Don’t hoard it, keep it to yourself, be ashamed, or too sad to tell.Wrap arms around your sweetest, stare long into the fire and tell of your days gone by. Tell of legs strong for running, of favorite pets and bicycle ramps, tell of the lasts, but especially the firsts: first kiss, first car, first broken heart, first loss…

TELL.

Because it matters.There is someone who wants to know. 
And something amazing happens in the telling. Love blooms.

Over at The High Calling, we’re still talking about Sabbath. Will you join us?

How do you embrace the God-joy? Every Monday I’ll be sharing one of my Playdates with God. I would love to hear about yours. It can be anything: outside, quiet time. Maybe it’s solitary. Maybe it’s loud and crowded. Just find Him. Be with Him. Grab my button at the bottom of the page and join us:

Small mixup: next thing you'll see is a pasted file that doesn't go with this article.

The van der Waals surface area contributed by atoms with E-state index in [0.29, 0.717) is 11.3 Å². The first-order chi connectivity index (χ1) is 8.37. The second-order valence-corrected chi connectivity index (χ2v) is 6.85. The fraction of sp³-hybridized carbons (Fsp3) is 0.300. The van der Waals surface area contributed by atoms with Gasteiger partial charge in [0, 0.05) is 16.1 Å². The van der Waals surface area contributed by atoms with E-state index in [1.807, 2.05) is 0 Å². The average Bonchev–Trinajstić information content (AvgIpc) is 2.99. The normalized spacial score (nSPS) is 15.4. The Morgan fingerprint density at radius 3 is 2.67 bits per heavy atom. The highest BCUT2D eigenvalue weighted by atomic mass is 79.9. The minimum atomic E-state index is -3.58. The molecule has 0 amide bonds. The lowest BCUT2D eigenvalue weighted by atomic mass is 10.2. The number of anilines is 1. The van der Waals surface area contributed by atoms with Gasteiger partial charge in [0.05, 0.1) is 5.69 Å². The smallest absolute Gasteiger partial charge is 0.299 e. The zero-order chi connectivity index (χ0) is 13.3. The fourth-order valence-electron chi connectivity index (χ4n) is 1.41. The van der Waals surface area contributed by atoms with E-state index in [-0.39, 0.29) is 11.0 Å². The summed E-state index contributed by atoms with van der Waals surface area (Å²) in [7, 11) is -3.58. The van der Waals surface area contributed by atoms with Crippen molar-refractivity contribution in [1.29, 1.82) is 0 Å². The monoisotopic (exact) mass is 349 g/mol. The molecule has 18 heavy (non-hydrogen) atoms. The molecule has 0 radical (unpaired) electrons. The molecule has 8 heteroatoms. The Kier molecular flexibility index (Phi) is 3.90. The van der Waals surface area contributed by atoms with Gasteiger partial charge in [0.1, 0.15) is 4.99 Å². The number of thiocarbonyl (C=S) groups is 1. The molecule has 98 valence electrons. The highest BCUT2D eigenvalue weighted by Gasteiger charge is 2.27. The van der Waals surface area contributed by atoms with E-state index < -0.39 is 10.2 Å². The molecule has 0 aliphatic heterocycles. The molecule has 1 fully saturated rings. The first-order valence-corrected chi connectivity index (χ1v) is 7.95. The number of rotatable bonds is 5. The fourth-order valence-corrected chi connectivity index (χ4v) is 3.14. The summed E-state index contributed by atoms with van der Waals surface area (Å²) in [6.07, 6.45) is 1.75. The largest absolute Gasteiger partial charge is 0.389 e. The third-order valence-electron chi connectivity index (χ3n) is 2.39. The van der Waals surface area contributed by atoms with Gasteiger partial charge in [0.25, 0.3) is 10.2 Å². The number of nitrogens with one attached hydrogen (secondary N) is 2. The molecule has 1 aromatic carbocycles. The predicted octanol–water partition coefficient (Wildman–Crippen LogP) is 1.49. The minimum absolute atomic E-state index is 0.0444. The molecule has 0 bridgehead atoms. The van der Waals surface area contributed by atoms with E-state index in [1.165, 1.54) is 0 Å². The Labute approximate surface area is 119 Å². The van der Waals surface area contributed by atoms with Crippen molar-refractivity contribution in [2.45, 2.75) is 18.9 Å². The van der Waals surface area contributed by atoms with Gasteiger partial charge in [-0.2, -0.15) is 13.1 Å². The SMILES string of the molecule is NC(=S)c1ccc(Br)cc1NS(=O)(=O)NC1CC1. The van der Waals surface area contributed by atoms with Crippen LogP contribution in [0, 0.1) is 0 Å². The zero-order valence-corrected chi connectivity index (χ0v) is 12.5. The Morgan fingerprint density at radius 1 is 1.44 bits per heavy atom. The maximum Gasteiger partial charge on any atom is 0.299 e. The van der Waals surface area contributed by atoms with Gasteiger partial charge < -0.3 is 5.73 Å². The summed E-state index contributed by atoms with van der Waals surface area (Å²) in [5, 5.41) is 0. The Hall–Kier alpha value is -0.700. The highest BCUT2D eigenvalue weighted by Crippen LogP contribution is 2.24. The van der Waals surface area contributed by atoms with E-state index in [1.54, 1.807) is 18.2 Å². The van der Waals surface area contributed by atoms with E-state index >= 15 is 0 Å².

The Playdates button:

Comments

  1. JViola79 says

    I love what you shared here. It is so true that there is so much to be learned as we look back at the stories hidden in the lives of our family. This was inspiring. I always love when my mom shares not only her own stories with me but those of my Gram as well. Thank you for reminding me to ask more questions 🙂

  2. amyscanderson says

    oh, it does matter. This is beautiful. So glad you collected the stories. Something about that helps collect us as well.

  3. says

    “TELL.

    Because it matters.There is someone who wants to know.”